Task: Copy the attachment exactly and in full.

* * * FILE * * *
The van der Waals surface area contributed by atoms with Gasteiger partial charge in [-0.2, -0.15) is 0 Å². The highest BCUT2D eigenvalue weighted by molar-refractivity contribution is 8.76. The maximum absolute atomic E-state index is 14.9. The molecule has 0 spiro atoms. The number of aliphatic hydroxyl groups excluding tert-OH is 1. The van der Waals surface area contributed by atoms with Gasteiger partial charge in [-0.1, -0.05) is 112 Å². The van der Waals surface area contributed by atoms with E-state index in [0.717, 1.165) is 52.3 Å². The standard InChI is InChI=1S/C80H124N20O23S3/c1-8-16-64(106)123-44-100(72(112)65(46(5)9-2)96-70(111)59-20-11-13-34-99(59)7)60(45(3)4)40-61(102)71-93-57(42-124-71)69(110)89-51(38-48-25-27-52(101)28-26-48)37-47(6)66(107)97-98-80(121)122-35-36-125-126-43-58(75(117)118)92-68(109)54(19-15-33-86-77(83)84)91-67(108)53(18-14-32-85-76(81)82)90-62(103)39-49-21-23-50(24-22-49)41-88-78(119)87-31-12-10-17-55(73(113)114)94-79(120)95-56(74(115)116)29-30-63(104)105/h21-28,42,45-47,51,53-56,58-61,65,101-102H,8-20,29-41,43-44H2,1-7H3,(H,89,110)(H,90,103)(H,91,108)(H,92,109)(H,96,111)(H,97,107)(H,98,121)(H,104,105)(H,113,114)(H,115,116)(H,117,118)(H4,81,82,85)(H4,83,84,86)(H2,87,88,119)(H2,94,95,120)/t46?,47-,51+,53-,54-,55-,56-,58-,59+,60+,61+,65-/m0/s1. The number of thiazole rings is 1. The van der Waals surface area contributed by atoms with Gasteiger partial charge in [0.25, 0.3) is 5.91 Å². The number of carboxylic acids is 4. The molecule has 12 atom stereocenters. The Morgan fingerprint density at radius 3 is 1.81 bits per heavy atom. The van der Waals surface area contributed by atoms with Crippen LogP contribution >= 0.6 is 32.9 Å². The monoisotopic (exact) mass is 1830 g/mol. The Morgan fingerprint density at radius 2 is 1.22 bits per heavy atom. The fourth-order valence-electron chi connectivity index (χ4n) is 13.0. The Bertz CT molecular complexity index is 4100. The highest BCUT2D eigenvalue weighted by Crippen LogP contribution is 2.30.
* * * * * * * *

The van der Waals surface area contributed by atoms with Gasteiger partial charge in [-0.2, -0.15) is 0 Å². The highest BCUT2D eigenvalue weighted by molar-refractivity contribution is 8.76. The maximum absolute atomic E-state index is 14.9. The molecule has 0 spiro atoms. The number of aliphatic hydroxyl groups excluding tert-OH is 1. The van der Waals surface area contributed by atoms with Gasteiger partial charge in [-0.1, -0.05) is 112 Å². The van der Waals surface area contributed by atoms with E-state index in [0.717, 1.165) is 52.3 Å². The standard InChI is InChI=1S/C80H124N20O23S3/c1-8-16-64(106)123-44-100(72(112)65(46(5)9-2)96-70(111)59-20-11-13-34-99(59)7)60(45(3)4)40-61(102)71-93-57(42-124-71)69(110)89-51(38-48-25-27-52(101)28-26-48)37-47(6)66(107)97-98-80(121)122-35-36-125-126-43-58(75(117)118)92-68(109)54(19-15-33-86-77(83)84)91-67(108)53(18-14-32-85-76(81)82)90-62(103)39-49-21-23-50(24-22-49)41-88-78(119)87-31-12-10-17-55(73(113)114)94-79(120)95-56(74(115)116)29-30-63(104)105/h21-28,42,45-47,51,53-56,58-61,65,101-102H,8-20,29-41,43-44H2,1-7H3,(H,89,110)(H,90,103)(H,91,108)(H,92,109)(H,96,111)(H,97,107)(H,98,121)(H,104,105)(H,113,114)(H,115,116)(H,117,118)(H4,81,82,85)(H4,83,84,86)(H2,87,88,119)(H2,94,95,120)/t46?,47-,51+,53-,54-,55-,56-,58-,59+,60+,61+,65-/m0/s1. The number of thiazole rings is 1. The van der Waals surface area contributed by atoms with Gasteiger partial charge in [0.25, 0.3) is 5.91 Å². The number of carboxylic acids is 4. The molecule has 12 atom stereocenters. The Morgan fingerprint density at radius 3 is 1.81 bits per heavy atom. The van der Waals surface area contributed by atoms with Crippen LogP contribution >= 0.6 is 32.9 Å². The monoisotopic (exact) mass is 1830 g/mol. The Morgan fingerprint density at radius 2 is 1.22 bits per heavy atom. The fourth-order valence-electron chi connectivity index (χ4n) is 13.0. The Bertz CT molecular complexity index is 4100. The highest BCUT2D eigenvalue weighted by Crippen LogP contribution is 2.30.